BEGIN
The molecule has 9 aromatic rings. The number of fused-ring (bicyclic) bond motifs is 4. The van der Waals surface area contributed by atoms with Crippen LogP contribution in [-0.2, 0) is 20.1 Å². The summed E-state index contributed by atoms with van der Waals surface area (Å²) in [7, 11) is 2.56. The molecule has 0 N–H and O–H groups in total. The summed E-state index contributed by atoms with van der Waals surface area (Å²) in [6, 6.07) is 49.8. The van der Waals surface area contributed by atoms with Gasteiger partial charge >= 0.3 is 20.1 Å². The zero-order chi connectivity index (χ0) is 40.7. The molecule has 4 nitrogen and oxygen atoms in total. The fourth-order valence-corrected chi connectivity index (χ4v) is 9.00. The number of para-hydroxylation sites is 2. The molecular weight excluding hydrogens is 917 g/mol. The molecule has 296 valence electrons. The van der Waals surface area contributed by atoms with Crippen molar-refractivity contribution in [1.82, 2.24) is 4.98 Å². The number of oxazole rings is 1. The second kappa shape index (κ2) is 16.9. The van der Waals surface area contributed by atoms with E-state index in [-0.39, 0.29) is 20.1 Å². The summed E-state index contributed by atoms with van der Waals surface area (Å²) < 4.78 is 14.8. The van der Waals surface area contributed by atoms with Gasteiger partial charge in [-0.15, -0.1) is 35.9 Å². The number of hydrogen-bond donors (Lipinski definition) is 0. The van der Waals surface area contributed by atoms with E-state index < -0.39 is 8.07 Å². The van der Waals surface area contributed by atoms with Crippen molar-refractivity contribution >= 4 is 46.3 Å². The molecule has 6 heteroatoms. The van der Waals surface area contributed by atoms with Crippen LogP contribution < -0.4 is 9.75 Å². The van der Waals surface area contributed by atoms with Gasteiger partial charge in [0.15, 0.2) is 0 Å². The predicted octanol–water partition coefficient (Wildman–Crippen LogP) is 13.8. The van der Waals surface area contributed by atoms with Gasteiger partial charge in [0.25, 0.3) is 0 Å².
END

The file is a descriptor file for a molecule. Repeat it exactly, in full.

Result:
The molecule has 9 aromatic rings. The number of fused-ring (bicyclic) bond motifs is 4. The van der Waals surface area contributed by atoms with Crippen LogP contribution in [-0.2, 0) is 20.1 Å². The summed E-state index contributed by atoms with van der Waals surface area (Å²) in [7, 11) is 2.56. The molecule has 0 N–H and O–H groups in total. The summed E-state index contributed by atoms with van der Waals surface area (Å²) in [6, 6.07) is 49.8. The van der Waals surface area contributed by atoms with Gasteiger partial charge >= 0.3 is 20.1 Å². The zero-order chi connectivity index (χ0) is 40.7. The molecule has 4 nitrogen and oxygen atoms in total. The fourth-order valence-corrected chi connectivity index (χ4v) is 9.00. The number of para-hydroxylation sites is 2. The molecular weight excluding hydrogens is 917 g/mol. The molecule has 296 valence electrons. The van der Waals surface area contributed by atoms with Crippen molar-refractivity contribution in [1.82, 2.24) is 4.98 Å². The number of oxazole rings is 1. The second kappa shape index (κ2) is 16.9. The van der Waals surface area contributed by atoms with E-state index in [-0.39, 0.29) is 20.1 Å². The summed E-state index contributed by atoms with van der Waals surface area (Å²) < 4.78 is 14.8. The van der Waals surface area contributed by atoms with Gasteiger partial charge in [-0.15, -0.1) is 35.9 Å². The number of hydrogen-bond donors (Lipinski definition) is 0. The van der Waals surface area contributed by atoms with E-state index < -0.39 is 8.07 Å². The van der Waals surface area contributed by atoms with Crippen molar-refractivity contribution >= 4 is 46.3 Å². The molecule has 6 heteroatoms. The van der Waals surface area contributed by atoms with Crippen LogP contribution < -0.4 is 9.75 Å². The van der Waals surface area contributed by atoms with Gasteiger partial charge in [0.15, 0.2) is 0 Å². The predicted octanol–water partition coefficient (Wildman–Crippen LogP) is 13.8. The van der Waals surface area contributed by atoms with Gasteiger partial charge in [0.25, 0.3) is 0 Å².